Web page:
How to Be an Instant Londoner, A Guide to Navigating the City Like a Pro



 We’ve all been there. Map in hand, no telling up from down. Grumpy. Hungry. You fight about which Tube station you were supposed to exit at. It’s raining. The umbrellas you bought from a street vendor have turned inside out. But don’t lose hope just yet, you still have your stunning South Kensington vacation apartment and there are things you can do to avoid falling into the typical tourist traps.

  Here are a few tips to help you navigate the city like a true Londoner – we can’t promise it’ll improve the weather, but you’ll soon find yourself feeling right at home.


An all-day pass gets you from Heathrow to Harrow and back again

 Transport for London’s (TFL) fares have increased over the past decade, and transport costs can be high. To understand fare pricing a little better it’s important to know that London is divided into zones, and the further from the centre you go the higher the price. Also, be aware that paying in cash is far more expensive than using the TFL Oyster Card system or their contactless payment card option. You may well decide that if you’re intending on doing a lot of travelling, your best options are a day or a week pass. If you’re staying 4 days or more, consider a 7-day pass to zones 1-4 just in case you’d like to explore any sights that are farther afield.




Give busy commuters the right of way

While we’re on the subject of Tube journeys, let’s talk etiquette. If there had to be only one reason Londoners disparage tourists, it’s because they tend to bunch together on escalators, while busy Londoners have to rush down the sometimes very deep tunnels to get to their platform. While the Tube runs frequently, missing a train because someone idly stood in your way can be the difference between arriving on time and being late for that important sales meeting. When approaching the escalators stay on the right hand side of the escalators, in single file like everyone else – then those that are in a hurry can continue walking along the left-hand side. Londoners will really appreciate it and you’ll avoid being caught up in a rushing crowd. Everyone’s a winner!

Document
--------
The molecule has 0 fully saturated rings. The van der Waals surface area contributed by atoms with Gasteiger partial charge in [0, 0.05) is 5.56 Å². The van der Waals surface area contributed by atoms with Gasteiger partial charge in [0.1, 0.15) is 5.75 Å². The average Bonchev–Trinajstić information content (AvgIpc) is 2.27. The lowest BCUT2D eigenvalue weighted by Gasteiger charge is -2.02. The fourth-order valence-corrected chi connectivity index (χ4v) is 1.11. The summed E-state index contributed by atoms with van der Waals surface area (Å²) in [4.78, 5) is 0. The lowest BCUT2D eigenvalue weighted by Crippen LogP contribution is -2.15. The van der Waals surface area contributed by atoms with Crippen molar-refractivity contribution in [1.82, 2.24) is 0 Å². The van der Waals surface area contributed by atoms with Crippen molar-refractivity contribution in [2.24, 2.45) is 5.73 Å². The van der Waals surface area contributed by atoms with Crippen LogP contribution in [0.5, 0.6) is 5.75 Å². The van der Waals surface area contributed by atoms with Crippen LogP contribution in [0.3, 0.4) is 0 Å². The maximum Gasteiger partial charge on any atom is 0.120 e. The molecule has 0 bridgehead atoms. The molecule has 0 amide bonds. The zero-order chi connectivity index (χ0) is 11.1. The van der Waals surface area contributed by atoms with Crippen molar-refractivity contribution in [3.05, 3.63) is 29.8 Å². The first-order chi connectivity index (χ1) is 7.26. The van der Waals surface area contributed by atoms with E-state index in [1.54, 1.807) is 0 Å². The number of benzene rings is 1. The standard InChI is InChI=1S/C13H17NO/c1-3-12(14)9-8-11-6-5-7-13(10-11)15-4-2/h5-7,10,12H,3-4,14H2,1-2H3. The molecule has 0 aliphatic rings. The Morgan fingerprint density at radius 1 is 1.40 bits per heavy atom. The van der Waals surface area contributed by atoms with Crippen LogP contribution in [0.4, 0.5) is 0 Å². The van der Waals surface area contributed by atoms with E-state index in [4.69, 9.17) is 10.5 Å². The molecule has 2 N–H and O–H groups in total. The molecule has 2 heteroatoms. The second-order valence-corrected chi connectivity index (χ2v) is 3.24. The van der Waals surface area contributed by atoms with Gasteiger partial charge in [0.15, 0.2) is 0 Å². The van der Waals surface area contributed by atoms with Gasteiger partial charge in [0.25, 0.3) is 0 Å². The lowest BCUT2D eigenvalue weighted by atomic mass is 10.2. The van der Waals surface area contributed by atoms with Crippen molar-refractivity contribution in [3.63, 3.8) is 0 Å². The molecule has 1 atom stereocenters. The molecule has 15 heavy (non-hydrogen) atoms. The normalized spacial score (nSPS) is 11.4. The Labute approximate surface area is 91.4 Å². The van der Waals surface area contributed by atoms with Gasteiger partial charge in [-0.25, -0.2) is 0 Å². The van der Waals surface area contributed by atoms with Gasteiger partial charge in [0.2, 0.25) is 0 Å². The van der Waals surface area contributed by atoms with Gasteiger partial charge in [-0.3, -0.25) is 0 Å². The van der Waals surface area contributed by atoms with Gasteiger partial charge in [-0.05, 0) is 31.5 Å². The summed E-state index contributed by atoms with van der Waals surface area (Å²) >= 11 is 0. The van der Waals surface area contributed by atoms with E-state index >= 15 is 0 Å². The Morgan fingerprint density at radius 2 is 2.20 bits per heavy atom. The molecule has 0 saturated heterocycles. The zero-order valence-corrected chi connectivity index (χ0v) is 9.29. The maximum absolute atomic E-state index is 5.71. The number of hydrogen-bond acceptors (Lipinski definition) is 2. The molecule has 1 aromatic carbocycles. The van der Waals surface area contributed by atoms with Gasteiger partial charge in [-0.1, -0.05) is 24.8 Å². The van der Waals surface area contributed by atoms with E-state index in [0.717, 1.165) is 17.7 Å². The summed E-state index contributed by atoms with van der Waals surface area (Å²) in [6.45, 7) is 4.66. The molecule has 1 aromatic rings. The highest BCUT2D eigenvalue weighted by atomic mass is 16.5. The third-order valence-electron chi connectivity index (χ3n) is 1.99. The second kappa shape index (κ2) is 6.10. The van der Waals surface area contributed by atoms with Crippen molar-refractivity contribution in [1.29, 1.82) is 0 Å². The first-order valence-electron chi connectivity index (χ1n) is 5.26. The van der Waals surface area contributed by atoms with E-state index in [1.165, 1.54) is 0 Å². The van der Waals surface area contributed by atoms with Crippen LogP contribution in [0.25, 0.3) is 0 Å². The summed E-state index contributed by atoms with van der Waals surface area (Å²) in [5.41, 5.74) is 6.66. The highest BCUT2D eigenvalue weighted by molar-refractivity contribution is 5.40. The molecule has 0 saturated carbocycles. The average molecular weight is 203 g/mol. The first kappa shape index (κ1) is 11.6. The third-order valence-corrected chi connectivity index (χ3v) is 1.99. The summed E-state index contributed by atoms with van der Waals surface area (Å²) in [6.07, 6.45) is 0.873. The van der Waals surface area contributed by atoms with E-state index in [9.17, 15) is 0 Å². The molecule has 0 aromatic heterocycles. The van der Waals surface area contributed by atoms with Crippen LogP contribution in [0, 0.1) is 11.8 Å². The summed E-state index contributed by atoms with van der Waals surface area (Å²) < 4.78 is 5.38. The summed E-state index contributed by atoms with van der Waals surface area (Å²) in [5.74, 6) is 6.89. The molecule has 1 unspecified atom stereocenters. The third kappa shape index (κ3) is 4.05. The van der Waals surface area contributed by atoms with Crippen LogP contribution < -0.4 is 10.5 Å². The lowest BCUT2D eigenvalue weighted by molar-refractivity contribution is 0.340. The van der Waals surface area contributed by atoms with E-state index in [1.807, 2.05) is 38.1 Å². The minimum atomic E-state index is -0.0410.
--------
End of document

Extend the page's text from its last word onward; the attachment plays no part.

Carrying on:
Don’t do the double decker city tours

Walk to Marble Arch in central London, and you’ll be hassled by more people offering ‘the best London bus tour’, than you’ll see pigeons fighting over rubbish. Your all day (TFL) pass will get you on those famous red double decker buses, and while they don’t say ‘London Tour’ on the side, they also run alongside famous sites. Navigating London’s landmarks on your own might be a little more work, but it’s also a lot more rewarding. Get off anywhere that might have sparked your interest, and pay significantly less to enjoy the city on your own time. You’ll want to plan your route from the comfort of your holiday apartment. Bring your London travel book or magazine, and decide on a couple of sights you can’t go without seeing.

London is an incredible, vibrant city; its history and fame make it the second most visited city in the world (as of this year Bangkok edged out London for the top spot), so deciding on those two or so unmissable sights may be harder than you think.

 Avoid the masses (while still being near to major attractions) by renting your holiday apartment in one of the quieter areas in and around central London like Kensington, Chelsea and Fulham. In these areas, you’ll find yourself on beautiful tree-lined streets. Grab a nice hot cup of tea, eat a scone, and enjoy the kind of London escape you had in mind when you booked your trip.